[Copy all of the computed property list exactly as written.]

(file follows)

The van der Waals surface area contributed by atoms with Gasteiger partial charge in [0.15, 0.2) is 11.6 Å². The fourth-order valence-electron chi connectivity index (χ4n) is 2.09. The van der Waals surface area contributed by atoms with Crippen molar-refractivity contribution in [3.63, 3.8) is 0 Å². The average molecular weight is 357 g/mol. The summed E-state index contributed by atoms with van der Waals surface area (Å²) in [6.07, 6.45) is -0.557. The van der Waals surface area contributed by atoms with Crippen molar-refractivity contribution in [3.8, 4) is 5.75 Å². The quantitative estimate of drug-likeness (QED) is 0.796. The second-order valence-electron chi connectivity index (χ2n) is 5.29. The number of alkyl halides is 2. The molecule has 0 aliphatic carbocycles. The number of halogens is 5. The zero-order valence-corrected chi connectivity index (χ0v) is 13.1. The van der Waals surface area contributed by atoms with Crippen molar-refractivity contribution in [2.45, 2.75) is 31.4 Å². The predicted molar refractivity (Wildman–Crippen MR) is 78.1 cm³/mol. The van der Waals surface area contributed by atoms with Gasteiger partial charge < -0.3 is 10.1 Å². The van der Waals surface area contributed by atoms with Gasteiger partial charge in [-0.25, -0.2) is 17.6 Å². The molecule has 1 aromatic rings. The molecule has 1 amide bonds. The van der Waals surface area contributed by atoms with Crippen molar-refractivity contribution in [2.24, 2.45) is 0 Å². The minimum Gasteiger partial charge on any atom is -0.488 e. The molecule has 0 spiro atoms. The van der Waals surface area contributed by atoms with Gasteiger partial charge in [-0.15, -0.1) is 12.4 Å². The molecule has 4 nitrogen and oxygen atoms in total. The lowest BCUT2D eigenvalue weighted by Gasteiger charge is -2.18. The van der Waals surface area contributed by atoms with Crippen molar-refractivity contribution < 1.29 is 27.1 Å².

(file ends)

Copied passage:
The van der Waals surface area contributed by atoms with Gasteiger partial charge in [0.15, 0.2) is 11.6 Å². The fourth-order valence-electron chi connectivity index (χ4n) is 2.09. The van der Waals surface area contributed by atoms with Crippen molar-refractivity contribution in [3.63, 3.8) is 0 Å². The average molecular weight is 357 g/mol. The summed E-state index contributed by atoms with van der Waals surface area (Å²) in [6.07, 6.45) is -0.557. The van der Waals surface area contributed by atoms with Crippen molar-refractivity contribution in [3.8, 4) is 5.75 Å². The quantitative estimate of drug-likeness (QED) is 0.796. The second-order valence-electron chi connectivity index (χ2n) is 5.29. The number of alkyl halides is 2. The molecule has 0 aliphatic carbocycles. The number of halogens is 5. The zero-order valence-corrected chi connectivity index (χ0v) is 13.1. The van der Waals surface area contributed by atoms with Crippen molar-refractivity contribution in [2.45, 2.75) is 31.4 Å². The predicted molar refractivity (Wildman–Crippen MR) is 78.1 cm³/mol. The van der Waals surface area contributed by atoms with Gasteiger partial charge < -0.3 is 10.1 Å². The van der Waals surface area contributed by atoms with Gasteiger partial charge in [-0.25, -0.2) is 17.6 Å². The molecule has 1 aromatic rings. The molecule has 1 amide bonds. The van der Waals surface area contributed by atoms with Crippen molar-refractivity contribution in [2.24, 2.45) is 0 Å². The minimum Gasteiger partial charge on any atom is -0.488 e. The molecule has 0 spiro atoms. The van der Waals surface area contributed by atoms with Gasteiger partial charge in [-0.15, -0.1) is 12.4 Å². The molecule has 4 nitrogen and oxygen atoms in total. The lowest BCUT2D eigenvalue weighted by Gasteiger charge is -2.18. The van der Waals surface area contributed by atoms with Crippen molar-refractivity contribution < 1.29 is 27.1 Å².